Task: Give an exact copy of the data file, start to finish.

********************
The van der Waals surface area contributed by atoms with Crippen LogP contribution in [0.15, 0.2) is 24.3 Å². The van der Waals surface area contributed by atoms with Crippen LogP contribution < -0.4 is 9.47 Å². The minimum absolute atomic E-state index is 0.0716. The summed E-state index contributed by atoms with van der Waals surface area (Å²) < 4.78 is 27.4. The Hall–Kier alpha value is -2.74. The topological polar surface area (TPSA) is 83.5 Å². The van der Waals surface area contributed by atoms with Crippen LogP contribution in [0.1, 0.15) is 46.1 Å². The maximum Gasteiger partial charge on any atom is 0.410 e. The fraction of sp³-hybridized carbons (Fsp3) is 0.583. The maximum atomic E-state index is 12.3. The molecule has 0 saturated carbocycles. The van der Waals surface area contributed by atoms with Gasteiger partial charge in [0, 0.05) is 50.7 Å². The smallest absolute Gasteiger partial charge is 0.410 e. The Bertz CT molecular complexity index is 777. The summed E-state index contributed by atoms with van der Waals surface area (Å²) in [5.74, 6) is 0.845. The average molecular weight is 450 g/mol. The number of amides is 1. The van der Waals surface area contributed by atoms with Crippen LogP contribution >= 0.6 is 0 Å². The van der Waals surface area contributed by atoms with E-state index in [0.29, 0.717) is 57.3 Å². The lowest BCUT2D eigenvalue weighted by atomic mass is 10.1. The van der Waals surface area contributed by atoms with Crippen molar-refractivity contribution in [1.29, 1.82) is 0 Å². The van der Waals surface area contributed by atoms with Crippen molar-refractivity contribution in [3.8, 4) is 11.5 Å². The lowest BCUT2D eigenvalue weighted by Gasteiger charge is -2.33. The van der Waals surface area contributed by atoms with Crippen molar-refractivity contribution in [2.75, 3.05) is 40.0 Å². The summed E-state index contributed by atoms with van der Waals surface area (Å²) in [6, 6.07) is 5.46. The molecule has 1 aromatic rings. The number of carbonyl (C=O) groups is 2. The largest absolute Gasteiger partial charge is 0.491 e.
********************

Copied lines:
The van der Waals surface area contributed by atoms with Crippen LogP contribution in [0.15, 0.2) is 24.3 Å². The van der Waals surface area contributed by atoms with Crippen LogP contribution < -0.4 is 9.47 Å². The minimum absolute atomic E-state index is 0.0716. The summed E-state index contributed by atoms with van der Waals surface area (Å²) < 4.78 is 27.4. The Hall–Kier alpha value is -2.74. The topological polar surface area (TPSA) is 83.5 Å². The van der Waals surface area contributed by atoms with Crippen LogP contribution in [0.1, 0.15) is 46.1 Å². The maximum Gasteiger partial charge on any atom is 0.410 e. The fraction of sp³-hybridized carbons (Fsp3) is 0.583. The maximum atomic E-state index is 12.3. The molecule has 0 saturated carbocycles. The van der Waals surface area contributed by atoms with Gasteiger partial charge in [0, 0.05) is 50.7 Å². The smallest absolute Gasteiger partial charge is 0.410 e. The Bertz CT molecular complexity index is 777. The summed E-state index contributed by atoms with van der Waals surface area (Å²) in [5.74, 6) is 0.845. The average molecular weight is 450 g/mol. The number of amides is 1. The van der Waals surface area contributed by atoms with Crippen LogP contribution >= 0.6 is 0 Å². The van der Waals surface area contributed by atoms with E-state index in [0.29, 0.717) is 57.3 Å². The lowest BCUT2D eigenvalue weighted by atomic mass is 10.1. The van der Waals surface area contributed by atoms with Crippen molar-refractivity contribution in [1.29, 1.82) is 0 Å². The van der Waals surface area contributed by atoms with Crippen molar-refractivity contribution in [3.8, 4) is 11.5 Å². The lowest BCUT2D eigenvalue weighted by Gasteiger charge is -2.33. The van der Waals surface area contributed by atoms with Crippen molar-refractivity contribution in [2.75, 3.05) is 40.0 Å². The summed E-state index contributed by atoms with van der Waals surface area (Å²) in [6, 6.07) is 5.46. The molecule has 1 aromatic rings. The number of carbonyl (C=O) groups is 2. The largest absolute Gasteiger partial charge is 0.491 e.